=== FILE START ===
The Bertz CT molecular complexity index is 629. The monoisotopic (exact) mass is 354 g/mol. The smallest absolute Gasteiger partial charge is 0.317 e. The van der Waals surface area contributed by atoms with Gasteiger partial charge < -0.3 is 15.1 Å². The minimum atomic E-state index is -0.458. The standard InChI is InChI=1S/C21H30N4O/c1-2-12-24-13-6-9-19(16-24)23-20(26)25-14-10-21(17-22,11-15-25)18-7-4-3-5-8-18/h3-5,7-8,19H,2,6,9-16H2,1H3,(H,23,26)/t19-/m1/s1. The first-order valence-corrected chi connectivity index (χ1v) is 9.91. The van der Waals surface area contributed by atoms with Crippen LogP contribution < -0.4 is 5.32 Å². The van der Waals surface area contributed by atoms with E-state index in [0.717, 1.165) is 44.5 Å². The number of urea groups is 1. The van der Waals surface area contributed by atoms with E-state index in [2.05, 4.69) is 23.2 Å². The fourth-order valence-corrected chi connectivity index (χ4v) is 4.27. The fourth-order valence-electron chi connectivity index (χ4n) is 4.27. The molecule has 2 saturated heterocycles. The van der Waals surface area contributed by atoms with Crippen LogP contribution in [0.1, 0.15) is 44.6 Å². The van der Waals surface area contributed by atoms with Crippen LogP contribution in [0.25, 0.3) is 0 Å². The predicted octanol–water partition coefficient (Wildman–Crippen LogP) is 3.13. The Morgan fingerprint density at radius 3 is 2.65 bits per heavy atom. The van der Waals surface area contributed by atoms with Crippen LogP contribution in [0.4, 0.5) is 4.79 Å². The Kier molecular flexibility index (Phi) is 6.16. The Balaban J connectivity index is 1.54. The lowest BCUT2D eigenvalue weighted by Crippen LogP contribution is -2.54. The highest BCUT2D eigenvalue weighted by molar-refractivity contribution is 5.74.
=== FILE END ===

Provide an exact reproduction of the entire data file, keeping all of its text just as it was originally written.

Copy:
The Bertz CT molecular complexity index is 629. The monoisotopic (exact) mass is 354 g/mol. The smallest absolute Gasteiger partial charge is 0.317 e. The van der Waals surface area contributed by atoms with Gasteiger partial charge < -0.3 is 15.1 Å². The minimum atomic E-state index is -0.458. The standard InChI is InChI=1S/C21H30N4O/c1-2-12-24-13-6-9-19(16-24)23-20(26)25-14-10-21(17-22,11-15-25)18-7-4-3-5-8-18/h3-5,7-8,19H,2,6,9-16H2,1H3,(H,23,26)/t19-/m1/s1. The first-order valence-corrected chi connectivity index (χ1v) is 9.91. The van der Waals surface area contributed by atoms with Crippen LogP contribution < -0.4 is 5.32 Å². The van der Waals surface area contributed by atoms with E-state index in [0.717, 1.165) is 44.5 Å². The number of urea groups is 1. The van der Waals surface area contributed by atoms with E-state index in [2.05, 4.69) is 23.2 Å². The fourth-order valence-corrected chi connectivity index (χ4v) is 4.27. The fourth-order valence-electron chi connectivity index (χ4n) is 4.27. The molecule has 2 saturated heterocycles. The van der Waals surface area contributed by atoms with Crippen LogP contribution in [0.1, 0.15) is 44.6 Å². The van der Waals surface area contributed by atoms with Crippen LogP contribution in [0.25, 0.3) is 0 Å². The predicted octanol–water partition coefficient (Wildman–Crippen LogP) is 3.13. The Morgan fingerprint density at radius 3 is 2.65 bits per heavy atom. The van der Waals surface area contributed by atoms with Crippen LogP contribution in [0.4, 0.5) is 4.79 Å². The Kier molecular flexibility index (Phi) is 6.16. The Balaban J connectivity index is 1.54. The lowest BCUT2D eigenvalue weighted by Crippen LogP contribution is -2.54. The highest BCUT2D eigenvalue weighted by molar-refractivity contribution is 5.74.